Washington Post editorial page editor Fred Hiatt offers a striking theory on how President Obama chose his agenda for his first two years, and why so many of his allies are so disappointed in the results. Basically, there was just too much basic repair work to be done, given the mess he inherited from the previous administration, and that left too little time and political capital to do all the things he wanted to do. It’s a must-read, but here’s the guts of it:
An ambitious set of goals motivated Obama’s candidacy, and early in his presidency the rap was that he was taking on too many. But the legacy of wars abroad and the Great Recession at home threatened his ability to accomplish any of them. Simply managing that bleak inheritance, he realized, might consume his entire term. To avoid that trap, Obama had to govern with discipline. First, he would have to turn potential negatives into successes. At home, that meant not only engineering a stimulus program to end the recession but also designing financial reform to prevent a recurrence. In Iraq and Afghanistan, it meant charting a path to not just to withdrawal but stable outcomes. Since both fronts would take enormous energy and political capital, Obama could not afford to squander whatever remained across an array of worthy electives. So over time he subordinated everything to just two: health-insurance reform and blocking Iran’s development of nuclear weapons. Anything else, no matter how popular or deserving, had to give way if it interfered with those.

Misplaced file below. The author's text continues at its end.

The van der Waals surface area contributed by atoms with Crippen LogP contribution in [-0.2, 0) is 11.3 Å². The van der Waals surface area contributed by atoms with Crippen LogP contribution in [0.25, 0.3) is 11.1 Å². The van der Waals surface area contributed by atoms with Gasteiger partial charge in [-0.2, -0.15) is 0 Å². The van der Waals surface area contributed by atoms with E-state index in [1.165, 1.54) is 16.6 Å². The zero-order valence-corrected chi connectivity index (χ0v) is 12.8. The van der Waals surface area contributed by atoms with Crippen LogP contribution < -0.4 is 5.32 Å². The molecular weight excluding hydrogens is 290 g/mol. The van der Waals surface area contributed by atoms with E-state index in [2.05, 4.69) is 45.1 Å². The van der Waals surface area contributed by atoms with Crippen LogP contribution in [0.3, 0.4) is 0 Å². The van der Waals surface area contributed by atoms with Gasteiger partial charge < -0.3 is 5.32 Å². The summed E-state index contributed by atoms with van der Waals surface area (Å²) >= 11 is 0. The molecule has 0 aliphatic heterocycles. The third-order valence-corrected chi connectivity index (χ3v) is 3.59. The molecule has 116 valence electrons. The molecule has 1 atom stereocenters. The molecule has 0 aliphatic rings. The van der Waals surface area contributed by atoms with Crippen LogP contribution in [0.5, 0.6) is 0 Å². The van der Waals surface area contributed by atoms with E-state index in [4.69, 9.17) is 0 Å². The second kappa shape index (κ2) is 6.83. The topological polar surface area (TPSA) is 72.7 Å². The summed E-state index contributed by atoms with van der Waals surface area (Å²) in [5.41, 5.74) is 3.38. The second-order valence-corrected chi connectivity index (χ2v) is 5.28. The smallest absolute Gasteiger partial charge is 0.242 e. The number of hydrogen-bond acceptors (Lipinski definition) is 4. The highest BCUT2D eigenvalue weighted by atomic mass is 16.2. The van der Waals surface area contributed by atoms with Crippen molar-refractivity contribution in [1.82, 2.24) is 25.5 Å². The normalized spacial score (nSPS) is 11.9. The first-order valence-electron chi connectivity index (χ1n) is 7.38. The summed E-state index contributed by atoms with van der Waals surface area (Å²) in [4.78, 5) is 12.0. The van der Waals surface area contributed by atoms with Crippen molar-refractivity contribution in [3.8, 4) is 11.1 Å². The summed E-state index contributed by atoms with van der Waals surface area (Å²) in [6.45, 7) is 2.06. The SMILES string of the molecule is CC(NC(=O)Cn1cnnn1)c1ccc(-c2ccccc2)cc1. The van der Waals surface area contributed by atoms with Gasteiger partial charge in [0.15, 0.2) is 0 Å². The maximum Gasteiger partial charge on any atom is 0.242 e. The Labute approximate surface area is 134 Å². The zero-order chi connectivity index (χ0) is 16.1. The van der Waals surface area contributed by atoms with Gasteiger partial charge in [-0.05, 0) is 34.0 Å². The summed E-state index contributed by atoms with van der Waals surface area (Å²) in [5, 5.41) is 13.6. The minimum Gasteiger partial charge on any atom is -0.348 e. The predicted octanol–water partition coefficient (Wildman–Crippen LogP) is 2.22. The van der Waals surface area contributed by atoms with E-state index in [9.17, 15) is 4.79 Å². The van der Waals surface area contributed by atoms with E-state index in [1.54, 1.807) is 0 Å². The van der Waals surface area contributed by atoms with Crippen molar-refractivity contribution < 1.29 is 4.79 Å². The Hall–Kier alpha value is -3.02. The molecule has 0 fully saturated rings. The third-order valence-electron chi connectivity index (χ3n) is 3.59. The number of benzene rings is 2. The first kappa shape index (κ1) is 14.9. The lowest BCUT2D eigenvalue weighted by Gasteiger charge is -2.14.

As Hiatt tells it, that led to a host of controversial decisions like stalling on Don’t Ask Don’t Tell, letting labor-law reform die, making nice to Russia and China while neglecting close friends in Europe and a whole lot more.
It’s like what our good friend Rabbi Tarfon used to say: “The day is short, the work is vast and the workers are slow, but the reward is great. And besides, the landlord is coming for the rent.” (Mishnah Avot II:20). And bear this mind: “He also used to say” — this one is a shout-out to Obama’s unhappy allies — “You’re not obliged to finish the job, but neither are you free to walk away.”
Jonathan Jeremy “J.J.” Goldberg is editor-at-large of the Forward, where he served as editor in chief for seven years (2000-2007).